Welcome to the Invelos forums. Please read the forum rules before posting.

Read access to our public forums is open to everyone. To post messages, a free registration is required.

If you have an Invelos account, sign in to post.

Invelos Forums->Posts by SpikyCactus Page: 1 2  Previous   Next
Message Details
Just bought Groundhog Day, so up to a massive 18 now!

As a penniless Brit who's still waiting for the social benefits of North Sea oil and gas to come my way, I find UHD discs really a bit out of my price range, (despite the weird fact that I've two Samsung UHD players).  To prevent me from feeling a failure, I've decided only to buy/upgrade to UHD for films etc which I personally score at least 9/10.  And I only do this once I've watched them / them again, to keep the number I want manageable.  I also upgrade DVDs to BD (or digital HD) using the same criteria too, if available, if there's no UHD version.  (And of course I then do make exceptions to this rule.)

I guess I was wondering how others make the decision to buy/upgrade to UHD if you have anything (money, space, etc) that limits how many you can buy.
Posted:
Topic Replies: 40, Topic Views: 6622
Quoting GSyren:
Quote:
Well, MonoCheck may sometimes be helpful, but it is far from perfect. It displays the difference in level between the two tracks. In theory that should be zero for mono tracks. But theory and practice are two different things. If it does stay at or near zero, that's a good indicator that it is indeed mono. If it doesn't - you just don't know.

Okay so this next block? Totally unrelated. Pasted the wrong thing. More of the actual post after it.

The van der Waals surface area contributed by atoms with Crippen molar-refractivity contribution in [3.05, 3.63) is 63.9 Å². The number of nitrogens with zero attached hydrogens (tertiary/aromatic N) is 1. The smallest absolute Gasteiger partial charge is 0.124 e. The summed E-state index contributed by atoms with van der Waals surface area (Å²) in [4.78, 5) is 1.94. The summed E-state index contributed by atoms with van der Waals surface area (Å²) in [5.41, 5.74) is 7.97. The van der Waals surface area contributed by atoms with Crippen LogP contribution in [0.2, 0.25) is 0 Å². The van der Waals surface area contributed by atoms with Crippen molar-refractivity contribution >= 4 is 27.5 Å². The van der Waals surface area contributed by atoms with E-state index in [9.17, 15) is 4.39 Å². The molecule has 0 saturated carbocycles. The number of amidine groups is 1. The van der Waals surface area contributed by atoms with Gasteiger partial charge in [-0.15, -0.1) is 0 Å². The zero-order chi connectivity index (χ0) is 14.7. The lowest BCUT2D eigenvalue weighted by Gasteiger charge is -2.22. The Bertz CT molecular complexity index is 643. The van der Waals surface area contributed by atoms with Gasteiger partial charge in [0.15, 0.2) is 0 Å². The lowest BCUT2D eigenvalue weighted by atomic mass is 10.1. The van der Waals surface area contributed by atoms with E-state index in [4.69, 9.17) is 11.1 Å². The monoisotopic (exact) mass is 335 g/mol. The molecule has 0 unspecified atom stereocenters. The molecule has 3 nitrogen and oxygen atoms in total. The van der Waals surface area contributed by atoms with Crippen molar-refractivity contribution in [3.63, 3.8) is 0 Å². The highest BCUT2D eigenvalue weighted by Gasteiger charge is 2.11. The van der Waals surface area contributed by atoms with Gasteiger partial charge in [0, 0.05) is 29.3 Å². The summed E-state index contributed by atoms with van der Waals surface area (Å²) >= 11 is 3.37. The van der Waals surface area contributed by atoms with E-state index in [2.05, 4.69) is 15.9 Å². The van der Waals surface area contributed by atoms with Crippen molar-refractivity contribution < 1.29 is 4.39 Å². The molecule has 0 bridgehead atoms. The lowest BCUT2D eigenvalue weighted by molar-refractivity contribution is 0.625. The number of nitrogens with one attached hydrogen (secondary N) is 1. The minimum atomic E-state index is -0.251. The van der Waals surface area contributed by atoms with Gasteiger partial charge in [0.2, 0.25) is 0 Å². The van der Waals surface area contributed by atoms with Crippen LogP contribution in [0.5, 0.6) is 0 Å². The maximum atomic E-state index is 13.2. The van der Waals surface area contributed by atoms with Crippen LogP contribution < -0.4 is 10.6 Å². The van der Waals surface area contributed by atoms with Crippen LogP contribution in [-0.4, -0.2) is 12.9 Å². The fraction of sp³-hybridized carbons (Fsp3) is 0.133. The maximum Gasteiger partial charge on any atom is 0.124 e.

You could check IMDb and see if the original sound was mono. If it was, and there is no mention of any remastering of the soundtrack, then that's also a good indicator that it's mono.

But if you're looking for a foolproof way to determine mono, then I think you're out of luck.


You truly are a person of wonder!  Thank you so much.  I'll enjoy trying your programme out.
Posted:
Topic Replies: 2, Topic Views: 204
Hello.  I recently had a contribution turned down (it had no votes for or against).  I think it's probably because I was a bit flippant  with respect to what I put to justify the change I'd included from stereo to mono. ("Well it sounded mono to me".)  Normally I've put a bit more about listening to the film, its music, foreground and background noise, etc with headphones on which seems to have been sufficient proof in the past.  But I was tired... wanted to go to bed...